A new table tennis session is providing further illustration of how the sport can help people with long-term medical conditions.
Ryehill Table Tennis Club in Hull received a grant through Active Humber to set up the sessions, which began last month.
So far, players with Parkinson’s, arthritis and polymyalgia rheumatica have attended, and coach Nigel Coe, who delivers the sessions, says the benefit to them all has been clear to see.
He said: “There’s a guy with Parkinson’s who had played before, but not for seven or eight years, and he was lacking in confidence the first time.
“The second week he was so much better and you could see the old shots coming through. It’s given him much more confidence with moving about.
“The others both loosen up and the exercise gets them moving much better. They walk out a lot better than they walk in.”
Nigel, a Level 1 coach, first had the idea for the sessions before the pandemic, when he lived in Washington played at Imagine TTC in Sunderland.
Having since moved to Humberside, he decided to have another go at getting them off the ground and applied for the grant through Active Humber. The sessions were advertised in the Hull Daily Mail and through local councils.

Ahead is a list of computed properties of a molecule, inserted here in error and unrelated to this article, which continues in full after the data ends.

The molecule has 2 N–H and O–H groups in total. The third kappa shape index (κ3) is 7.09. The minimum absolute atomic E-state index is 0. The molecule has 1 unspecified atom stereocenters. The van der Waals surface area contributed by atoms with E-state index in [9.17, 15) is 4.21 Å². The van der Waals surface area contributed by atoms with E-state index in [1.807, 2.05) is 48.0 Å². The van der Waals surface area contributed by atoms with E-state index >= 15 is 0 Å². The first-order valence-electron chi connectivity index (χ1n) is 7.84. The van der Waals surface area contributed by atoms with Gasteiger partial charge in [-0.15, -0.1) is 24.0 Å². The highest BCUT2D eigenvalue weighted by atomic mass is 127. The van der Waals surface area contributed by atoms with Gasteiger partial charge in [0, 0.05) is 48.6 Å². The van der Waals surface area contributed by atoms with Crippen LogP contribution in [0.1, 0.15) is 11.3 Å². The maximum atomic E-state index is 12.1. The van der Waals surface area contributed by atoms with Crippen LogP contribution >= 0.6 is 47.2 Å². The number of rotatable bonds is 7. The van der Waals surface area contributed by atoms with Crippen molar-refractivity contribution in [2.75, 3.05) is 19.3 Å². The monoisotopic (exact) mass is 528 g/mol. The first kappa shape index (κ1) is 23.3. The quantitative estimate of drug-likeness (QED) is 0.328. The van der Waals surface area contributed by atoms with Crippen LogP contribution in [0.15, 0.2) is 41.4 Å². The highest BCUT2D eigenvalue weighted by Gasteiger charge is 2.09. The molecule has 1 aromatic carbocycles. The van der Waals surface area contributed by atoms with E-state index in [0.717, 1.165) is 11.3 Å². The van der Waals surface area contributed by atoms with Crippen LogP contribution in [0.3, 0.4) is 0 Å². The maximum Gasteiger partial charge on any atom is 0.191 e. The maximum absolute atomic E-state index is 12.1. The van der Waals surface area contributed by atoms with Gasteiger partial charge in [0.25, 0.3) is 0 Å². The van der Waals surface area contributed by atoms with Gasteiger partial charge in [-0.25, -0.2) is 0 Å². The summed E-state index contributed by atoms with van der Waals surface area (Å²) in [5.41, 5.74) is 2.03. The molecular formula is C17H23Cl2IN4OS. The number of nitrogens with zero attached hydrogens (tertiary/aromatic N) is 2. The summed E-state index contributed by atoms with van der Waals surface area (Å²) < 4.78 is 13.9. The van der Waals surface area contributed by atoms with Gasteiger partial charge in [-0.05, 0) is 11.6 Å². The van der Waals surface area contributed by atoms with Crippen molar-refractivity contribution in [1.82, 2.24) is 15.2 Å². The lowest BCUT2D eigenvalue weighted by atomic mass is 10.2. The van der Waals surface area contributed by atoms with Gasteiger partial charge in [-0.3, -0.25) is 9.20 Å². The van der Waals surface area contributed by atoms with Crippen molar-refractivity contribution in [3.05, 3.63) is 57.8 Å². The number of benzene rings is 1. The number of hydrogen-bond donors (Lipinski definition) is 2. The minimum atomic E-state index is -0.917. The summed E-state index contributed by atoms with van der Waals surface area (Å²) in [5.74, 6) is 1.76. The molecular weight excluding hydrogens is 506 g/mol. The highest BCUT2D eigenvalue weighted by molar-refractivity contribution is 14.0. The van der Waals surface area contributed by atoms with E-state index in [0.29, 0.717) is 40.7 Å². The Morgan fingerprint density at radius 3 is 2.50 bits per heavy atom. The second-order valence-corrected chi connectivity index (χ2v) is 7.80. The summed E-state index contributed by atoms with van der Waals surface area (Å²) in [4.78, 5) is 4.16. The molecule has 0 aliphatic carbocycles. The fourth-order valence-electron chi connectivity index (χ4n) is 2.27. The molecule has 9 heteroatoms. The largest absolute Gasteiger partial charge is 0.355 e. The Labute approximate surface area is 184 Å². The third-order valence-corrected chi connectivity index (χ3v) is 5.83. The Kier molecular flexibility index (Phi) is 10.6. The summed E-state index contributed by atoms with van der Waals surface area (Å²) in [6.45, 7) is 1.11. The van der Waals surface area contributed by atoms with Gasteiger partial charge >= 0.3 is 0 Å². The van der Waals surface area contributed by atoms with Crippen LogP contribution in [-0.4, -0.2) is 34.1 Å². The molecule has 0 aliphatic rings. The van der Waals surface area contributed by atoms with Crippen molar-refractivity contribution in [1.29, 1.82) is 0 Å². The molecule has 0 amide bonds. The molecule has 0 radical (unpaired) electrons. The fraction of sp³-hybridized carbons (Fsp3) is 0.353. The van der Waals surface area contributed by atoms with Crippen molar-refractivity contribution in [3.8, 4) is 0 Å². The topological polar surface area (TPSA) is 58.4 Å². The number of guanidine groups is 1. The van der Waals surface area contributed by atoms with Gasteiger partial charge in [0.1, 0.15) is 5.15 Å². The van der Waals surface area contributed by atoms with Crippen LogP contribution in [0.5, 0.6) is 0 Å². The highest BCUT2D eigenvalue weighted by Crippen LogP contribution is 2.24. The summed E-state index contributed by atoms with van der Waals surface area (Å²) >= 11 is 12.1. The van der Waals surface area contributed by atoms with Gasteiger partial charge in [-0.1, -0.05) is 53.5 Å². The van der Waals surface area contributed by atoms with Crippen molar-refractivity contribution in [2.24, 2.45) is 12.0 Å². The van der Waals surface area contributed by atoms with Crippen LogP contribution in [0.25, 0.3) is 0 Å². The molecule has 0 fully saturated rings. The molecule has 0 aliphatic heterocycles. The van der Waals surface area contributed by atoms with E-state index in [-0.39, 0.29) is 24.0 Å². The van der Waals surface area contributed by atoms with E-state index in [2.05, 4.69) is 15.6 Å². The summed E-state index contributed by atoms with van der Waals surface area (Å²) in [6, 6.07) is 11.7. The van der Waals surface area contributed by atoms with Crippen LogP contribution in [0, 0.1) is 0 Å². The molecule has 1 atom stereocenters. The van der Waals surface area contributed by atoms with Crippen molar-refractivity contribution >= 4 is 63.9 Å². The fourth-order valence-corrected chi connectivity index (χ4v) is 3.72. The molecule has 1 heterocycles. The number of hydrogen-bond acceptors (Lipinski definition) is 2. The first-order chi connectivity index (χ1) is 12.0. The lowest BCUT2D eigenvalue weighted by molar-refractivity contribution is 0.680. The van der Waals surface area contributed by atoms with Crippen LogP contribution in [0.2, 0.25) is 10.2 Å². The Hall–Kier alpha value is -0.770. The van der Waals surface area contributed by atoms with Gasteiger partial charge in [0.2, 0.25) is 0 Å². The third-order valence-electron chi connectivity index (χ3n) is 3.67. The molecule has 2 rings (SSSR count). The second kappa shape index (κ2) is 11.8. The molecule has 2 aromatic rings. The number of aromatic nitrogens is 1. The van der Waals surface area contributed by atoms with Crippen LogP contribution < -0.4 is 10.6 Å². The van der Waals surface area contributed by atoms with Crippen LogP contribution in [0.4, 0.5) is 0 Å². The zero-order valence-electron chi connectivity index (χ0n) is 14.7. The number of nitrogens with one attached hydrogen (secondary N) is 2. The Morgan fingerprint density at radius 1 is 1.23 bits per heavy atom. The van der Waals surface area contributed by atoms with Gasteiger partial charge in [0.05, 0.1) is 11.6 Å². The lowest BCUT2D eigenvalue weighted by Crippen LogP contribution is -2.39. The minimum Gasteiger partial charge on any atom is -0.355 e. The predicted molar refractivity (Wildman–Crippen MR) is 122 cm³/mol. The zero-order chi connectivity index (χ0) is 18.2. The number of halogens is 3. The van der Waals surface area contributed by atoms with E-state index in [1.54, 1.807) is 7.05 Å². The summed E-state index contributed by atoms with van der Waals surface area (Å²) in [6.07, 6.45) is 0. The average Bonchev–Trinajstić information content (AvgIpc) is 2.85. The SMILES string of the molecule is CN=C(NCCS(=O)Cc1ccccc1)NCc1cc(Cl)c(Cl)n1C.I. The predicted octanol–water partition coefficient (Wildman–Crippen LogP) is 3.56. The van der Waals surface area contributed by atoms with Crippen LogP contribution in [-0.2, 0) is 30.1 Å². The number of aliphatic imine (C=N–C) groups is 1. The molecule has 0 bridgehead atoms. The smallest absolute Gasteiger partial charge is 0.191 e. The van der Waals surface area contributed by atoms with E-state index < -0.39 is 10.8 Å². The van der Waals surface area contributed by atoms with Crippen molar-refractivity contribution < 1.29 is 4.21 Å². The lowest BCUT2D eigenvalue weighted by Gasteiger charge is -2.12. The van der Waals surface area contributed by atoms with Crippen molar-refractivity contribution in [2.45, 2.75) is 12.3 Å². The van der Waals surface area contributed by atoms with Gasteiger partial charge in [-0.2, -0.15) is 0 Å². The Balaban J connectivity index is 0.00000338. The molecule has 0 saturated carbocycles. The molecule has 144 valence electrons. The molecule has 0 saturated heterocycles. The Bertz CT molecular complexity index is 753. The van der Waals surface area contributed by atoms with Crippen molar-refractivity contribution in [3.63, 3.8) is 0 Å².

He said: “When I moved to Humberside, I thought I’d have another go and see what happened, so I applied for a grant and we got funding for 25 two-hour sessions and equipment, which was brilliant.
We’ve got four tables and I’d like to get a few more people here, get them interacting and doing gentle exercise and take it from there.
The sessions are from 2-4pm on Tuesdays at Ryehill Village Hall. Nigel says anyone with long-term health issues, those recovering from a stroke or similar serious episode, or anyone who would like some fairly gentle exercise in a friendly environment is welcome to attend.
The Village Hall, which is in Marsh Lane, Ryehill has ramp access and disabled facilities.
For further information, please contact Nigel Coe via [email protected]